Higher Ed

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    Georgia is the latest state to try out direct admissions

    Starting this week, 120,000 high schoolers will be notified they have reserved spots at many of the state’s public colleges.

    By Oct. 9, 2023
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    Sponsored by Morse Watchmans

    10 tips for a successful K-12 schools key control security plan

    Learn how to boost security, accountability, and efficiency in K-12 schools with a key control system and a well-defined key control policy.

    By Tim Purpura, VP of Global Sales and Marketing, Morse Watchmans • Sept. 18, 2023
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    The image by Alton is licensed under CC BY-SA 3.0
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    Florida ed commissioner says AP Psychology can be taught after all

    College Board said last week the course was effectively banned due to the state’s regulations on sexual orientation and gender identity in curricula.

    By Laura Spitalniak , Updated Aug. 7, 2023
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    About 75% of high school seniors want to attend college — but far fewer expect to actually go

    A survey from nonprofit YouthTruth also revealed these gaps worsen for certain groups, like Indigenous and Pacific Islander students.

    By May 22, 2023
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    College applicants still aren’t submitting SAT, ACT scores at pre-pandemic levels

    Only 4% of Common App’s member institutions required test scores for 2022-23, according to new data from the organization.

    By April 3, 2023
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    Common App expands program that offers automatic college admission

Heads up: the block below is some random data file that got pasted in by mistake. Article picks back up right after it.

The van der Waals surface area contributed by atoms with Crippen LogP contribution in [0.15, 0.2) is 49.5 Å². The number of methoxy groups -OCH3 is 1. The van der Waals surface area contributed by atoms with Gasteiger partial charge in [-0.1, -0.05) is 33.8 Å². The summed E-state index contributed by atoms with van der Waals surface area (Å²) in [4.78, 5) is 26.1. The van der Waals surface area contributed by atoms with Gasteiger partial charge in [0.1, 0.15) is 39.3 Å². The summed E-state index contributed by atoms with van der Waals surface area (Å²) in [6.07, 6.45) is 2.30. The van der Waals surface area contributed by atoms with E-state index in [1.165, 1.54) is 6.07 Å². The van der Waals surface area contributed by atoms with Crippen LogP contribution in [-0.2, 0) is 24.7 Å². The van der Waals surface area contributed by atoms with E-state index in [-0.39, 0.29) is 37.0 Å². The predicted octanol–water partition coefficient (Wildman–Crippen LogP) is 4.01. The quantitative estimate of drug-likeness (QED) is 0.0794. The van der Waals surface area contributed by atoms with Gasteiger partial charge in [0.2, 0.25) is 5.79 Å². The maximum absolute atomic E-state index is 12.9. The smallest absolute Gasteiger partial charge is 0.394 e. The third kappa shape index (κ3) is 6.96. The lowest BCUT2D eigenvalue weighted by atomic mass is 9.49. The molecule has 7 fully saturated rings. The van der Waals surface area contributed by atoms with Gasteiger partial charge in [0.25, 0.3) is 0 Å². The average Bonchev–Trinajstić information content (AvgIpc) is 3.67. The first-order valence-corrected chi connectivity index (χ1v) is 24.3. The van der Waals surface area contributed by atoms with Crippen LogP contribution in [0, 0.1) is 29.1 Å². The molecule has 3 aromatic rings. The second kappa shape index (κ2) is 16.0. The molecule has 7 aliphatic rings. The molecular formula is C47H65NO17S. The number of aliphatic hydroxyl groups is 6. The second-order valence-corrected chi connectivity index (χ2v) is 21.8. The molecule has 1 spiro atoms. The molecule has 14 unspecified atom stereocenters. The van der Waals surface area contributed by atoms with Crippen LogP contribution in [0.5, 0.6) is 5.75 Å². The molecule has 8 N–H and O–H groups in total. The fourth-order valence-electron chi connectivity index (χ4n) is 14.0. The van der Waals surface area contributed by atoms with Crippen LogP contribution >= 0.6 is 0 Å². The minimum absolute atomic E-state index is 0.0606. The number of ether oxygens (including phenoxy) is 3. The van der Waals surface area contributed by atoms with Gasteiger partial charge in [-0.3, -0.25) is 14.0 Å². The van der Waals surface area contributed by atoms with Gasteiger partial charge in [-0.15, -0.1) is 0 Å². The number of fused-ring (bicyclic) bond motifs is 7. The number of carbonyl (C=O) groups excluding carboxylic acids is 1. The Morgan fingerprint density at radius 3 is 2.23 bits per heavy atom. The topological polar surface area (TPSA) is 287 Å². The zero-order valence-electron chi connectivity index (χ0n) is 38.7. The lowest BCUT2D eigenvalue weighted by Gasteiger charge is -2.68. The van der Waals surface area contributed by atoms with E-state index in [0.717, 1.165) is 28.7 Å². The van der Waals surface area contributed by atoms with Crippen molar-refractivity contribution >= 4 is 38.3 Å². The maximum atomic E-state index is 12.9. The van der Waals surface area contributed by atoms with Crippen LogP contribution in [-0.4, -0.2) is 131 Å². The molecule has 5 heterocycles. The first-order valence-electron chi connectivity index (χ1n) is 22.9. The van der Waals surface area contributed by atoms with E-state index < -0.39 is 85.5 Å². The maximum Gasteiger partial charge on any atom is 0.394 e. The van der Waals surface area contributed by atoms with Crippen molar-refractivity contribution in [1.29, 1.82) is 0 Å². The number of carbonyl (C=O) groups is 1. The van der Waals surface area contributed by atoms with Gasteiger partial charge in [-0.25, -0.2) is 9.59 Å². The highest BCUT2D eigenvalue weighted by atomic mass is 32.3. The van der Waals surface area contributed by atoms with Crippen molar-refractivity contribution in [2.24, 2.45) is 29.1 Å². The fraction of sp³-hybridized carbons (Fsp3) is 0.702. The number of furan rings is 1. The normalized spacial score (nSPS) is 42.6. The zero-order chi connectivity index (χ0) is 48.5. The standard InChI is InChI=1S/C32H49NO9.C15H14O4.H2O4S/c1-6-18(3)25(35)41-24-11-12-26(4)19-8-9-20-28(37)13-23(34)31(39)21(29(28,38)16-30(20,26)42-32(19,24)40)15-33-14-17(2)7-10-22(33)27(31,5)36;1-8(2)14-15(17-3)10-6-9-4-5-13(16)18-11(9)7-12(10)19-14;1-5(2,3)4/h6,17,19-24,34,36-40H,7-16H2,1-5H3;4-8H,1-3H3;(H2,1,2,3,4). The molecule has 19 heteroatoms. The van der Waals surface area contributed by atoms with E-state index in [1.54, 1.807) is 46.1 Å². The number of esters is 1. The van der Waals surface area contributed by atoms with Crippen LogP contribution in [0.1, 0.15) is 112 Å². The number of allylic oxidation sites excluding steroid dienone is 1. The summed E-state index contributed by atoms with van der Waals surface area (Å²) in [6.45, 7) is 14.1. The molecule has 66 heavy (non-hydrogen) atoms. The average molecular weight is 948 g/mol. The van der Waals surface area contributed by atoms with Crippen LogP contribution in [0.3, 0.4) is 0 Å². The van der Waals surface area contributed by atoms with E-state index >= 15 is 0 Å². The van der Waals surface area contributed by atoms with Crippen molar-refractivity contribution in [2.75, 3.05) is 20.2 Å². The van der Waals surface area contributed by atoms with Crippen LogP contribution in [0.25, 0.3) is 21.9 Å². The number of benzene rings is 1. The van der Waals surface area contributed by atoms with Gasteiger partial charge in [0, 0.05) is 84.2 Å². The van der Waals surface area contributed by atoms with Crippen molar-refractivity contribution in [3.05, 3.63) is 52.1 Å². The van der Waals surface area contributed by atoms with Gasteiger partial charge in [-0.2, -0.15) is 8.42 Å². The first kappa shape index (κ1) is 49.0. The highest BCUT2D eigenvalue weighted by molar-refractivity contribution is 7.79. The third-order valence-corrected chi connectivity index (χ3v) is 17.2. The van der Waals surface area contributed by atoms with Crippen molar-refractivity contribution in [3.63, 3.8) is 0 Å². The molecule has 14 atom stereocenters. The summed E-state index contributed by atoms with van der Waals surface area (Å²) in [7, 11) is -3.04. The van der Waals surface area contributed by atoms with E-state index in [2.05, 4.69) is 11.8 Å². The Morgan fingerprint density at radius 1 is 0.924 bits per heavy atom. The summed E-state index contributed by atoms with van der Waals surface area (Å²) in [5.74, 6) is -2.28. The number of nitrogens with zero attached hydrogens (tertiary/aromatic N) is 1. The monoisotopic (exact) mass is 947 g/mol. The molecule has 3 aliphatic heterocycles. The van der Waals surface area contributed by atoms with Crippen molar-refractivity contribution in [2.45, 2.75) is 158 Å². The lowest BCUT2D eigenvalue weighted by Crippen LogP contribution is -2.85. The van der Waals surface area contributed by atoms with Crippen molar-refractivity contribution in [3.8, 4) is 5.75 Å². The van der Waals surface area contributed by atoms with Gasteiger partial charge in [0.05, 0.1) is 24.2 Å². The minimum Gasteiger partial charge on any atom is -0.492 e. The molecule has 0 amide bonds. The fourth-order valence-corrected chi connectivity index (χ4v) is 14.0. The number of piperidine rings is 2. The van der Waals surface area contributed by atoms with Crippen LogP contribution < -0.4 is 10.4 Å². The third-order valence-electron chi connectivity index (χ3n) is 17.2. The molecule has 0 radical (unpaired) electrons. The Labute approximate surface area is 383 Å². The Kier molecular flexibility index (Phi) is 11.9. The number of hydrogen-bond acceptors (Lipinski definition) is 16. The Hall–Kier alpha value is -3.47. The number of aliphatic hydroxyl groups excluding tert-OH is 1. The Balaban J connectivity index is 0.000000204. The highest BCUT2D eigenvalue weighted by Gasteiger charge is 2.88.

Fourteen colleges are now participating in the pilot, which comes as direct admissions grows in popularity.

    By Nov. 21, 2022
  • Trump administration pares back DACA ahead of an uncertain fall

    The decision to shorten renewal timelines and reject new requests affects tens of thousands of college students.

    By Hallie Busta , July 28, 2020
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    Study: Remedial math in high school leads to 'modest' boost in college credit

    The authors note co-requisite courses in college are more beneficial, but it will take more comprehensive support to increase two-year completion rates. 

    By Linda Jacobson • Feb. 19, 2020
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    Relay Graduate School of Education
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    Report: Diversifying teacher workforce, linking preservice to later performance among 'high-priority issues'

    National Academies research notes having same-race teachers benefits students of color, but also suggests all teachers should recognize the "assets students are bringing into the classroom."

    By Linda Jacobson • Feb. 12, 2020
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    As colleges back off standardized tests, ACT offers section retakes

    The test company plans to let students retake parts of the exam starting next year, a move that comes as some question its value in admissions.

    By Hallie Busta • Updated Oct. 11, 2019
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    Ed Next poll: Support for choice increases, but confusion over charters remains

    This year's results also show gaps between adults and their high school-age children when grading local schools.

    By Linda Jacobson • Aug. 20, 2019
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    Teachers sue Ed Dept over denied loan forgiveness

    A new lawsuit claims the department failed to correctly implement the Public Service Loan Forgiveness program with intentional administrative errors.

    By July 11, 2019
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    Shaneena McDonnaugh Holland